The sequencing of the human genomeâfiguring out the exact order of the billions of amino acid pairs in human chromosomesâranks as the one of the most spectacular achievements in the history of science. It's the key to unlocking the causes and potential cures for any number of genetically related diseases.
"Mapping" of chromosomesâfinding the chromosomal location of specific genesâbegan in the early '50s and had accelerated by the '70s, though a detailed map wasn't completed until 1994. The notion of sequencing the genome was first proposed in 1985, but it took several years before improved technology made such a project financially feasible. The Human Genome Project officially kicked off in 1990âa joint effort of the U.S. Energy Department and the National Institutes of Health, but including hundreds of international participants as wellâ with a goal of sequencing the entire genome in 15 years.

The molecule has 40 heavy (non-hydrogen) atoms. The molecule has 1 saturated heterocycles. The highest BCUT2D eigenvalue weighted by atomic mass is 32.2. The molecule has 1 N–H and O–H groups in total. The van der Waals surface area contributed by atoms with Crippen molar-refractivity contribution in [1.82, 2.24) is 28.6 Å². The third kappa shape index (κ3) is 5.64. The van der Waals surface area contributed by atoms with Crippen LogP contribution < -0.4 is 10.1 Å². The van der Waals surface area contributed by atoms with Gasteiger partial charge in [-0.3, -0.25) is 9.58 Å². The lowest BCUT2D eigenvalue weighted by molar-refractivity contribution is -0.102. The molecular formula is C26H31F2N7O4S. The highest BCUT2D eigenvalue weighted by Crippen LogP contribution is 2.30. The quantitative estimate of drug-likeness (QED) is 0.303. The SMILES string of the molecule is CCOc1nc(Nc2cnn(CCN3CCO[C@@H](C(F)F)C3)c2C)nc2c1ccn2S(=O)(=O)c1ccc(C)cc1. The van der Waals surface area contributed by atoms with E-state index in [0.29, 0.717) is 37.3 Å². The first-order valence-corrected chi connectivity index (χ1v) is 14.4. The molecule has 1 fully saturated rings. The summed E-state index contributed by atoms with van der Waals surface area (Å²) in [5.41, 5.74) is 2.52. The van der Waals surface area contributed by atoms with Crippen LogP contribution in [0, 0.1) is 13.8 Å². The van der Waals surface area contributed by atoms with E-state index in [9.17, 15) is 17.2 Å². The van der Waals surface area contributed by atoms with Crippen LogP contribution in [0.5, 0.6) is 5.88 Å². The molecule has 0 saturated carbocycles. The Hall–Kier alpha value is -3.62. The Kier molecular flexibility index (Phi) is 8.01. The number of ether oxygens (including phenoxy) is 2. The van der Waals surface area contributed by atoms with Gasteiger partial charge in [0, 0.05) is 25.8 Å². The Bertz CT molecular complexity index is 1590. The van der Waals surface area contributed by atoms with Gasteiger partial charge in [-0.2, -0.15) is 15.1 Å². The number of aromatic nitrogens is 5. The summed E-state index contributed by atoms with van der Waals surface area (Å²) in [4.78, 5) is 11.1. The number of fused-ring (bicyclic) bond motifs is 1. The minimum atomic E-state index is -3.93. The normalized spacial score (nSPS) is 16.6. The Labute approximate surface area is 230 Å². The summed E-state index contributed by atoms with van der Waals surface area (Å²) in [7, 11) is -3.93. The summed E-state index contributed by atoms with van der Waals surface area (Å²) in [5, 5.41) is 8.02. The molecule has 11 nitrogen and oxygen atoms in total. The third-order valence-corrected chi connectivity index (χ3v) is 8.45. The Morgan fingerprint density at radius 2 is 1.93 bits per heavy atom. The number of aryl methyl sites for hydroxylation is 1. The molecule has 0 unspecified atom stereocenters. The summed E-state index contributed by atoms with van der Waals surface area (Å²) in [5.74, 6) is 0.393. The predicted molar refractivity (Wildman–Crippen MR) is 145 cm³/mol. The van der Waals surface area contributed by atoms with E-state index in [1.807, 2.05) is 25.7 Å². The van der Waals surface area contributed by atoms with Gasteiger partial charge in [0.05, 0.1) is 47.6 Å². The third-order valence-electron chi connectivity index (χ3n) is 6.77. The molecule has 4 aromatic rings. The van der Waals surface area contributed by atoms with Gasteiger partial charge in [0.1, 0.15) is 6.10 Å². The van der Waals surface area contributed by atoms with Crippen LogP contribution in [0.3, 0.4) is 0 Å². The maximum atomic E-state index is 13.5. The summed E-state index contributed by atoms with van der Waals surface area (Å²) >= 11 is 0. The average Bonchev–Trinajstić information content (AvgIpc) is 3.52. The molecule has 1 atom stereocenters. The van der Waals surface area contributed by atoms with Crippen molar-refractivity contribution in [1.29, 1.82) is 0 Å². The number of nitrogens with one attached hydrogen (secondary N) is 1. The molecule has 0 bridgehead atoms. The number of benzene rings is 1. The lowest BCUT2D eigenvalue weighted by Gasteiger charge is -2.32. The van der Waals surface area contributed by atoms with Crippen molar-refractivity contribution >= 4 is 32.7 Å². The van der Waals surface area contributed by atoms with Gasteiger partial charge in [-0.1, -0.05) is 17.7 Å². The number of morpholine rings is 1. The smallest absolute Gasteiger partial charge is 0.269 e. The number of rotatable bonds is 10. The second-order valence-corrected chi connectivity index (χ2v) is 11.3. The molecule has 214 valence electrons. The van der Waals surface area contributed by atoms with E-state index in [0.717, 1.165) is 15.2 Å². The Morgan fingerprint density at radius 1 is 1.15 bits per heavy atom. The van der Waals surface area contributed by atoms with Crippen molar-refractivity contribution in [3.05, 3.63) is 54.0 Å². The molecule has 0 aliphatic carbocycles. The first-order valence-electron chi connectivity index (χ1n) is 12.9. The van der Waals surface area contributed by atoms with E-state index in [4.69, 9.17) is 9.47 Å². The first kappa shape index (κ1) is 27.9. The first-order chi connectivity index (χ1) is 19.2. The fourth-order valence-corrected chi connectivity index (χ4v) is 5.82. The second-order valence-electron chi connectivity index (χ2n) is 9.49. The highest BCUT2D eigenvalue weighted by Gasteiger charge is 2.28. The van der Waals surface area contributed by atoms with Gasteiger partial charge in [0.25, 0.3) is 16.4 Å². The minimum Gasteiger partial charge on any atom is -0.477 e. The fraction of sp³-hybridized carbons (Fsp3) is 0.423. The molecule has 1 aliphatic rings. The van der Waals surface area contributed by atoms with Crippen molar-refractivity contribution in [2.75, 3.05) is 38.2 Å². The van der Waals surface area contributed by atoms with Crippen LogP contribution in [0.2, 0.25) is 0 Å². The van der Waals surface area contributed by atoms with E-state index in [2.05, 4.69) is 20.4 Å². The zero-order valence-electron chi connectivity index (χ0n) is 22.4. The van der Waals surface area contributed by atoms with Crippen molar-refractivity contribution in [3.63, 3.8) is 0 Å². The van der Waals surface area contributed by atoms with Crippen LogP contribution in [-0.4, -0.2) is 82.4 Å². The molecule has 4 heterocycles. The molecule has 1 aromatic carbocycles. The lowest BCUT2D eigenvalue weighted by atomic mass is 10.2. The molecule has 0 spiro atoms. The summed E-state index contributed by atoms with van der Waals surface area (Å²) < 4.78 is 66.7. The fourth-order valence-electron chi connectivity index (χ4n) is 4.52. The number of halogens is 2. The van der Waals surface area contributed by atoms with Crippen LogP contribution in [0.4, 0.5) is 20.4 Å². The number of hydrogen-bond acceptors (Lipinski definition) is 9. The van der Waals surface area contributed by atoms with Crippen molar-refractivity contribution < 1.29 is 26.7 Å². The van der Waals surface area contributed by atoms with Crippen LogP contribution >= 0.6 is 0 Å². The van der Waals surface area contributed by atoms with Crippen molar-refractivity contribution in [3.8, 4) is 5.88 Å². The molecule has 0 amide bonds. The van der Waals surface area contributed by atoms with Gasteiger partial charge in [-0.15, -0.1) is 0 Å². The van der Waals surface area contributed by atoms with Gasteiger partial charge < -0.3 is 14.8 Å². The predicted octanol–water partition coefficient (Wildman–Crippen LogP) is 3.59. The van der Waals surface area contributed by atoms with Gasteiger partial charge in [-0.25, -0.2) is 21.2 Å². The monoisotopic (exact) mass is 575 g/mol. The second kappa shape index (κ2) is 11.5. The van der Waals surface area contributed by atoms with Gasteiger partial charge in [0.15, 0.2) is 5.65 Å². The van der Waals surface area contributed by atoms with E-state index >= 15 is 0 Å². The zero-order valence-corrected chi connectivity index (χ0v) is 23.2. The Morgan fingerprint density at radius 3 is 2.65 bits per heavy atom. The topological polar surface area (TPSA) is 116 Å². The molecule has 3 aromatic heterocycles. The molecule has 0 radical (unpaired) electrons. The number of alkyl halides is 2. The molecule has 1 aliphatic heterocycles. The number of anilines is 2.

Things accelerated in 1998, when biotech entrepreneur J. Craig Venter established Celera Genomics, a company with the stated purpose of sequencing the genome first and then profiting from the resulting information. Celera said it would completely sequence the human genome by 2001. Those were fighting words, and the Human Genome Project participants and Celera ended up publishing preliminary sequences simultaneously in the eminent journals Nature and Science, respectively, in February 2001âabout four years earlier than originally anticipated.